I have noticed that you are a regular sponsor of [name of TV station]'s local news program. This program frequently includes "news inserts" called The Legal Edge. The "insert" on homeschooling is some of the worst reporting in news broadcasting I've ever experienced. Because you sponsor the news, your name and products and service are being associated with and supporting this false information. Would you please call [name of TV station] at [phone number], ask for the news director, register your concern, and ask that they not show the homeschooling ":news insert" from The Legal Edge. Actually, you may wish to broaden your request. The attorney who presents The Legal Edge, Michel James Bryant, obviously cannot be trusted to have his facts straight. Therefore, you may want to ask that the station not carry any "news inserts" from The Legal Edge.(You can refer to this column on the HEM web site at: homeedmag.com/HEM/212/match.html)
If 5 to 10 other families make this request of the same three advertisers, it will probably have an effect on the advertisers. This could be a project for a group of families who know each other or a homeschooling support group.
Another possibility would be to ask Bryant to correct his errors. However, what he presented is inaccurate and indicates that he doesn't really care about the truth. So how seriously would he take a request to correct it? How could we trust him to do a better job the second time around? Also, our contacting him would allow him to respond to future criticism by claiming that he's discussed the spot with homeschoolers.
Suppose you act but are unsuccessful in stopping and/or correcting the information The Legal Edge has presented. Will you have wasted your time? No, you will have accomplished some important things, including the following:
- You will have demonstrated to yourself, your children, friends and acquaintances who hear about what you did, and the people you contact that you are willing to spend time and energy working to prevent inaccurate information about homeschooling from reaching homeschoolers, families who are considering homeschooling, the general public, and legislators.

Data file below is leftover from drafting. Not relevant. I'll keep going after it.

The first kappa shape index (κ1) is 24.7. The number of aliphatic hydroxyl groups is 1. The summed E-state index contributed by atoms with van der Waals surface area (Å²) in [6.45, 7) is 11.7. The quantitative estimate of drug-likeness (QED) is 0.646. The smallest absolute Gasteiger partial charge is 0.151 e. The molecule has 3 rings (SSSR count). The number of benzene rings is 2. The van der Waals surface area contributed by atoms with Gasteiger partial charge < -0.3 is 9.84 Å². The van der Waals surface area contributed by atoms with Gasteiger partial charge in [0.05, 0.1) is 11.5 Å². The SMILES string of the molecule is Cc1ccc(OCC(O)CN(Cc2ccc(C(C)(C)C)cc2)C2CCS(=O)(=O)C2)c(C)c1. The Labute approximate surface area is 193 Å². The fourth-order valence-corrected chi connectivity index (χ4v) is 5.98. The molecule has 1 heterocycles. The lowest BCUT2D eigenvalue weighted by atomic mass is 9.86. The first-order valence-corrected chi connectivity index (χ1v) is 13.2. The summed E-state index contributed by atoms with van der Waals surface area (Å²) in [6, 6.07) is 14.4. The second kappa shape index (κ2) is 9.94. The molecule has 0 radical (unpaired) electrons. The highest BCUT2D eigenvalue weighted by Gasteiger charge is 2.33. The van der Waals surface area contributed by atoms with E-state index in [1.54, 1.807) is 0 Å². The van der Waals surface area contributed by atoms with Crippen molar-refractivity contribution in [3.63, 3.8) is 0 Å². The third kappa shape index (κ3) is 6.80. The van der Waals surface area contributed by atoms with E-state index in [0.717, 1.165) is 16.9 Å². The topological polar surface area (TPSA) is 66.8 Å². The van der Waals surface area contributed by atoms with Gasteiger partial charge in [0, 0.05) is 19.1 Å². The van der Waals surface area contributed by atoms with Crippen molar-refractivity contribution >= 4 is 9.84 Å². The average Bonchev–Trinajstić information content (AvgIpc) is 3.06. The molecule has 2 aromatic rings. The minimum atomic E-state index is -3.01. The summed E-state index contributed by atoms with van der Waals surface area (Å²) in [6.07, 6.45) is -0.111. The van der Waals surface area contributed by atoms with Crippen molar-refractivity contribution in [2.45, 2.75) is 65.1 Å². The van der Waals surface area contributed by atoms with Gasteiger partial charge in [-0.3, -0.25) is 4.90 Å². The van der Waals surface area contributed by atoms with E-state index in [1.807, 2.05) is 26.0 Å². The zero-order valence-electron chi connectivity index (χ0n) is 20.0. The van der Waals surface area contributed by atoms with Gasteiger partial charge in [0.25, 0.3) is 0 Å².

- You will have helped maintain the reputation that we homeschoolers have as people who believe so strongly in what we are doing that we are willi to stand up and be counted, to work for homeschooling.
- You will have impressed on anyone with whom you have discussed this matter the importance of accurate information, not just about homeschooling. You will have shown them that the media cannot be trusted, that we cannot just sit back and let things happen to us and the principles we believe in, that it's worth making an effort to replace inaccurate information with accurate.
? We can watch for similar "news" and take similar steps to counter it.
? We can make sure we know what the law in our state does and does not require. Here is just one more reason why we need to have this basic information clear in our own minds and have a copy of the text readily available. State-wide homeschooling organizations or local support groups are a much more reliable source of this information than either school officials or national compilations of state laws.
? We can share accurate information about homeschooling when the opportunity arises. Don't underestimate the power of informal conversations and personal contacts. How many times have you mentioned to someone that you are homeschooling and had them respond by saying, "Oh, yeah, our neighbor's daughter homeschools her kids, too"? It's worth taking a few minutes to explain what is required in our state and why increased regulation would be unnecessary and even harmful.
? We can use this example as a wake-up call or a reminder that we need to think carefully about other information we get from the media and "experts." If broadcast information can be this wrong about homeschooling, how wrong can it be about other topics as well? We need to find reliable sources for information, use them, and be very careful of information that comes from other sources.
False information such as that presented in the spot on homeschooling from The Legal Edge can undermine homeschooling in obvious and subtle ways. If we don't act to counter such information, we allow homeschooling to be defined and shaped by irresponsible people who present such information.
© 2004 Larry and Susan Kaseman
March-April 2004 - Articles and Columns